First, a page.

OFF INTO THE WILD WET YONDER How does this...
Is the New Car Brand Losing its Luster in China?
China’s used car market has been picking up speed over the last few years, having gone beyond purchases directly from used car lots to successful online purchase and trading platforms, connecting countless sellers to buyers.
Cheyipai is the current leader, boasting the largest number of transactions (over 500,000) at the end of 2014. Most recently, the e-commerce firm announced the completion of a series D round of financing, which was valued at US$110 million.
A good portion of this success is due to Cheyipai’s increasingly extensive car dealer network and valuation services offered throughout China—something that has been generally lacking in the used car market until recently. Key among these services is its own system of training and providing inspectors to test cars for interested buyers, thus injecting more regulation and consumer confidence into the used car market. In addition to its team of approximately 800 inspectors, the company has also established four main operations centers around the country, along with dozens of smaller service centers. In total, Cheyipai’s sales network reportedly reaches over 300 cities throughout China, enabling it to “sell a used car anywhere across the country within 15 minutes.”
“The goal of Cheyipai is to make sure that no used car in China remains unsold and make it easier for anyone and everyone who wants to own a car to be able to achieve that dream,” said Cheyipai CEO Yang Xuejian.
Breakdown of Funding for Cheyipai Since 2011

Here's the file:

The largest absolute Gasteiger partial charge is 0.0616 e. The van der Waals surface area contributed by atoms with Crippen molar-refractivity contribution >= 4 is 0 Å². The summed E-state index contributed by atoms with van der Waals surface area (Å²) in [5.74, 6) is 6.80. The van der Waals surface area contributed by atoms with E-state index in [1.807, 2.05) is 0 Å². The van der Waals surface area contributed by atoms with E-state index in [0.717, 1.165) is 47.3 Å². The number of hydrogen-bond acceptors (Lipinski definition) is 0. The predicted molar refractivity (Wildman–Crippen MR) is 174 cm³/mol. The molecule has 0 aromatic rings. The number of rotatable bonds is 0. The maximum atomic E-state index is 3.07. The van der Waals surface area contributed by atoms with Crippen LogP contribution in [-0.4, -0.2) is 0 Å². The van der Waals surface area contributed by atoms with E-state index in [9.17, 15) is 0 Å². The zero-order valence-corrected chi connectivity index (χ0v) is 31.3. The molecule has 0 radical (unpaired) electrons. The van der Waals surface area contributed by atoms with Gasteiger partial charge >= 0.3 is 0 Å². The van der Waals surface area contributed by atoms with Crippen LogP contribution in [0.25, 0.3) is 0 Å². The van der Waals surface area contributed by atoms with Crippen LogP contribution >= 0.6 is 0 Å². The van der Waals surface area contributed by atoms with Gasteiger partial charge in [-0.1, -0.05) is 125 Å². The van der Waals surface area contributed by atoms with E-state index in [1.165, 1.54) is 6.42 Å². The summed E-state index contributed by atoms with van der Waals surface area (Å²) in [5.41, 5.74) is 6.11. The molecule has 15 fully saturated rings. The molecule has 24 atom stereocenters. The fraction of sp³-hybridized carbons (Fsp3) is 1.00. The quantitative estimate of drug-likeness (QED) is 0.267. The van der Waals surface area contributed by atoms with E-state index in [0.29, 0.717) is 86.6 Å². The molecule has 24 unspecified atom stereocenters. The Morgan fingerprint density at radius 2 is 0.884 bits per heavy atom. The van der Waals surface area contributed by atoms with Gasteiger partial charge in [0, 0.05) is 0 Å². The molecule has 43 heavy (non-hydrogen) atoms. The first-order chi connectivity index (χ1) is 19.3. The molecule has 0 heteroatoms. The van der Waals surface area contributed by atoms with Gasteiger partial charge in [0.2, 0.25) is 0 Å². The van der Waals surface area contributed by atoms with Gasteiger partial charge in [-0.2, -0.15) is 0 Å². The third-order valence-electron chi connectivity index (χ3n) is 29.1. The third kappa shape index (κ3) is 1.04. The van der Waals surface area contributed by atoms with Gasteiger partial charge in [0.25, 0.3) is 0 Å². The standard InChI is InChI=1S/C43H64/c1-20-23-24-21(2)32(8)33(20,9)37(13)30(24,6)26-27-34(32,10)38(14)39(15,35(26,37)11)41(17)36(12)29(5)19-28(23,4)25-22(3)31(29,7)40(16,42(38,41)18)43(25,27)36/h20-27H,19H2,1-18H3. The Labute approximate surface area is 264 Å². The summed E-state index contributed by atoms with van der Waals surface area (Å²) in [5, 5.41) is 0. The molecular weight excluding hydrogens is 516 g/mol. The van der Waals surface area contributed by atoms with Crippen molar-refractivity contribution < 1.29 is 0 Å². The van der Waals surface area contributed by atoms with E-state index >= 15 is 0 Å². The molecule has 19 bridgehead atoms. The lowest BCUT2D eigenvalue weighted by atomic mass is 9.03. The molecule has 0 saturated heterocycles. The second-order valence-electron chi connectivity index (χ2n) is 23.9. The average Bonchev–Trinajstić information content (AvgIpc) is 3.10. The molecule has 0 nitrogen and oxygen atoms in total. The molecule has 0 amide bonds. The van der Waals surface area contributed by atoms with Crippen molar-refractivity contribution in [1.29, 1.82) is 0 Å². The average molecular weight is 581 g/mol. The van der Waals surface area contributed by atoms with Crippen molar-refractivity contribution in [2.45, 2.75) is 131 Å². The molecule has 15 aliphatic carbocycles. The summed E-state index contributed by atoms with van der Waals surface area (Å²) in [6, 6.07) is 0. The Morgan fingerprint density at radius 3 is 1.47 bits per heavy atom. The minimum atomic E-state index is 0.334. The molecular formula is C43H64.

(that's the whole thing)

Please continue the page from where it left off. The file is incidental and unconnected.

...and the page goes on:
Series D – US$110 million
2015: Morningside Group, CITIC Capital Holdings, Matrix Partners China, Sequoia Capital, and Renren Inc.
Series C – US$50 million
2014: Morningside Group, CITIC PE, Matrix Partners China, and Sequoia Capital
Series B – US$20 million
2013: Matrix Partners China
Series A – US$5 million
2011: Morningside Group
Overall, since 2012 the used car market has actually outpaced new car sales in terms of percentage of growth. Will this put the brakes on the increasing amount of new cars hitting China’s streets every year? Probably not. But we may see a marked difference some 5–10 years from now, assuming that used car sales continue to increase, a trend that companies like Cheyipai have influenced.
For now, the stigma surrounding buying used goods such as cars is alive and well for many in China. New car ownership is still a powerful status symbol, and the overall volume of new cars sales is still significantly higher than secondhand. However, as new car ownership becomes even more expensive and restricted (particularly in the larger cities), buying a pre-owned yet new-looking vehicle may seem like an increasingly attractive option.
H/T: PR Newswire